For the time being, I’m the great earth and heavens above.

—translation by Norman Waddell and Masao Abe, The Heart of Dogen’s Shobogenzo

Uji begins with four couplets introducing the meaning of the text. The first two lines are attributed to Zen master Yaoshan Wei-yen, from a text called the Jingde chuandeng lu (“Jingde Era Record of the Transmission of the Lamp”), a series of stories about Zen masters compiled in 1004 by Daoyuan. The rest are thought to be Dogen’s own composition.

There are two important elements in these opening verses: the repeated phrase “for the time being” and the unique moments, things, or events that it modifies. The individual moments, things, or events are called ju-hoi or “dharma positions.” A dharma position is a singular moment, state of being, or occurrence that has no fixed duration and about which we intuitively understand something of its particularity. Standing on the highest mountain peak, moving along the ocean floor, being a wrathful deity with three heads and eight arms or a golden buddha of eight or sixteen feet, a staff, a whisk, a pillar, a lantern, Mr. Chang, Mr. Li, the great earth, and the heavens above are all dharma positions.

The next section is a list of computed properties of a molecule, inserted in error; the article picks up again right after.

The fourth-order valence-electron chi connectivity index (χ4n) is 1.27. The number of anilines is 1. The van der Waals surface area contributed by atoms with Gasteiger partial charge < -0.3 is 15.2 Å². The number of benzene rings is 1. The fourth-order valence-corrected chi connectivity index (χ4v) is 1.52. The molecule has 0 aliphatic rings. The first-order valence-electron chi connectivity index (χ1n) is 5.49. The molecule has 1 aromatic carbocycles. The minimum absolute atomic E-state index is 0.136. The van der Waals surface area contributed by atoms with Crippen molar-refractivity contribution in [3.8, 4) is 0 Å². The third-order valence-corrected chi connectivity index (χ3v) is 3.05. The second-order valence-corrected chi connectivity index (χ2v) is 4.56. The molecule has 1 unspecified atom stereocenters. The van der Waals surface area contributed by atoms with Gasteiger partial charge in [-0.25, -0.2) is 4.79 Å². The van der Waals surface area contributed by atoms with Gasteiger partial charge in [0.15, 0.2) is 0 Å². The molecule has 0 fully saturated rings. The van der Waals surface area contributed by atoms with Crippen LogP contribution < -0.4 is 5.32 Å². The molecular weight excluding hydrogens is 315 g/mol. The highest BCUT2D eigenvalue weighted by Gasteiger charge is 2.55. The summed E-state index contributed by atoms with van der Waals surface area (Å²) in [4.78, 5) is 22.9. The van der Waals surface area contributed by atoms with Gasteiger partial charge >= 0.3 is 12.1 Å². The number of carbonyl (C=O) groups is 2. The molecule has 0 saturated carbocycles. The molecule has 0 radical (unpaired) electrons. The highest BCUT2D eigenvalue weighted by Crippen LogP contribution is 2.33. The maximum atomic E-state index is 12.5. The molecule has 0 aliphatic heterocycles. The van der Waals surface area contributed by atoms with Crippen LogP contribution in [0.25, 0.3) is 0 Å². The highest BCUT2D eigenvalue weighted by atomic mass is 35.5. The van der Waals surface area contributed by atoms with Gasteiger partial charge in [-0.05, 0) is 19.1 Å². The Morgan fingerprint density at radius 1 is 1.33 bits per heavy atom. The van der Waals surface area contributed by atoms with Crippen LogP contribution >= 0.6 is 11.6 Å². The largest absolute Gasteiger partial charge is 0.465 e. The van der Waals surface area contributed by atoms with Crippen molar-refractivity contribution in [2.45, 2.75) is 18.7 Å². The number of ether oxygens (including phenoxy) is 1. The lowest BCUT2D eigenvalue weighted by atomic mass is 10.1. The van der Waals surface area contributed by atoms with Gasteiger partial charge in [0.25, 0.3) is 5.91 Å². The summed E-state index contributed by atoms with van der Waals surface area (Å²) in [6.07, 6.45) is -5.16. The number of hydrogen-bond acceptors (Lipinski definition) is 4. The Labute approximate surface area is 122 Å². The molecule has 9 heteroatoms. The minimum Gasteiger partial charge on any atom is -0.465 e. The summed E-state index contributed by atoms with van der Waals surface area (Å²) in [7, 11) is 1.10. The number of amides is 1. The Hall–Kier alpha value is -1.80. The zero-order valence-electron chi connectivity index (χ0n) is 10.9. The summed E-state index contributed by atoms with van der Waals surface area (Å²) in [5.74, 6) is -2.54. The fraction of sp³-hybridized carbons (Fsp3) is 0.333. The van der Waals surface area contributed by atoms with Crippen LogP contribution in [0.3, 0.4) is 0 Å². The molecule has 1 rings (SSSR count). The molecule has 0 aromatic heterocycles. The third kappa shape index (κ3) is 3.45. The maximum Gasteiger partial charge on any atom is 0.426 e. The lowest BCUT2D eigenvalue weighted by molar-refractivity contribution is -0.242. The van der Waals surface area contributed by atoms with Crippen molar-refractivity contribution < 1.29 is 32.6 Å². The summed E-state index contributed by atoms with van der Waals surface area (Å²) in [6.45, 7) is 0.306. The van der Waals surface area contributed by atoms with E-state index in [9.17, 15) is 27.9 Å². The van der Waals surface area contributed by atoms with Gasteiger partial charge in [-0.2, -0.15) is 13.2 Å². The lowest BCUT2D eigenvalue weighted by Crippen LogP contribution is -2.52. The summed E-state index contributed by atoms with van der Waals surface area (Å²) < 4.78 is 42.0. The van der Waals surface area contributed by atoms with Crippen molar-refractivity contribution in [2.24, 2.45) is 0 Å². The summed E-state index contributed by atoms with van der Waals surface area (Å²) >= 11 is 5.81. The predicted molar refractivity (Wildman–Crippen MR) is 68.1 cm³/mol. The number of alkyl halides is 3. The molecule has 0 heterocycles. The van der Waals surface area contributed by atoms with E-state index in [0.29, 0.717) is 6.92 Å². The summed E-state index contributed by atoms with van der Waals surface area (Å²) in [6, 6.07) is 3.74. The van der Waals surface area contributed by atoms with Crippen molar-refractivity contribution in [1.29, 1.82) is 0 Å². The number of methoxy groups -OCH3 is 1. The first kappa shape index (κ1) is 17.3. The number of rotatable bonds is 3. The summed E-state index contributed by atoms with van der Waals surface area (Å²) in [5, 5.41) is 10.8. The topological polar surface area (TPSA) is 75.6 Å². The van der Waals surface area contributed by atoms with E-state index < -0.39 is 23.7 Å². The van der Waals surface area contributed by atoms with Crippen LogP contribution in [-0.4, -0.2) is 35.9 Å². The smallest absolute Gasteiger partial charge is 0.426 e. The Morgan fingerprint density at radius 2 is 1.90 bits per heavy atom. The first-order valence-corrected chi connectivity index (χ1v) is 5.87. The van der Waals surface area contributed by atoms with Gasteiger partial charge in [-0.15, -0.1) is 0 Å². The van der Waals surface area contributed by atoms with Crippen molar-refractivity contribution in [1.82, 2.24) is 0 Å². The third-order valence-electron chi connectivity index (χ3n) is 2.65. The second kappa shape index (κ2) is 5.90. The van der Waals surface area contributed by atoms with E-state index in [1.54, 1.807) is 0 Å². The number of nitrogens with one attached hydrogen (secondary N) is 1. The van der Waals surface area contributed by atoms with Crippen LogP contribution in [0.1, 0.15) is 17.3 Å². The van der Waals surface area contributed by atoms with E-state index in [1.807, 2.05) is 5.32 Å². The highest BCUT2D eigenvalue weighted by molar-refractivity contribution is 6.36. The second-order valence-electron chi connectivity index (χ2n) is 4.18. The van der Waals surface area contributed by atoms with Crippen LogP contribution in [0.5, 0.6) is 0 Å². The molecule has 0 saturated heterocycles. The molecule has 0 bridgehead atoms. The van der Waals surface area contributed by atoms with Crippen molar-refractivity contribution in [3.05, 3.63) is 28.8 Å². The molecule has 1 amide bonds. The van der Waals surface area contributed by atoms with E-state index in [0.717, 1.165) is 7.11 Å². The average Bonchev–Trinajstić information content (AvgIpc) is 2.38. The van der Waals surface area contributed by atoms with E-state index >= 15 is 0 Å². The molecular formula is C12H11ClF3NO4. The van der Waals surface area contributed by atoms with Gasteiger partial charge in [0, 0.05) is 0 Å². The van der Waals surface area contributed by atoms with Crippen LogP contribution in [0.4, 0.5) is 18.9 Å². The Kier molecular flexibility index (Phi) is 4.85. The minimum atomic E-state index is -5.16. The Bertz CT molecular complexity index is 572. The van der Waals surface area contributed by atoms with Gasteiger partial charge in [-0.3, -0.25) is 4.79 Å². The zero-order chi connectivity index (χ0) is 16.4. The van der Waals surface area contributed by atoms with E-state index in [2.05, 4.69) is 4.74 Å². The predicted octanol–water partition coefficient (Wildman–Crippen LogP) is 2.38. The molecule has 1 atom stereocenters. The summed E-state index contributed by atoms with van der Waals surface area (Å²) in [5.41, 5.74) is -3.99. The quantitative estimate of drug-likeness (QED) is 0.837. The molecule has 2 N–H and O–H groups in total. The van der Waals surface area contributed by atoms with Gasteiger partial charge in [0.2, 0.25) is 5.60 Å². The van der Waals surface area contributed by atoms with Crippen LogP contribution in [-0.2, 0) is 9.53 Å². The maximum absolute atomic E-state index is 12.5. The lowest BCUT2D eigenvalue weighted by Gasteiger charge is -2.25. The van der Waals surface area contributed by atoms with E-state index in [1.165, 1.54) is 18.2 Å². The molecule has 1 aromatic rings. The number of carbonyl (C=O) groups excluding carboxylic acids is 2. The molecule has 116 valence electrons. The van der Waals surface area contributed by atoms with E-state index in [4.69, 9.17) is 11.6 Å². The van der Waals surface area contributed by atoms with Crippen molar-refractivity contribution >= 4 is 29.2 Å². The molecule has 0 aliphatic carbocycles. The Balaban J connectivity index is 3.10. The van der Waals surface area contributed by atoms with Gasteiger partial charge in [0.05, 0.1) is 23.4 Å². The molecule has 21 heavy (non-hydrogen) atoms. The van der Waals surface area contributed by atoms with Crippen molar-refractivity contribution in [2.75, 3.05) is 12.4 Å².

In short, the four couplets opening the text depict unique particular situations that are illustrative of being–time’s totality. Dogen’s examples and their metaphoric meaning encompass reality as both particular and universal.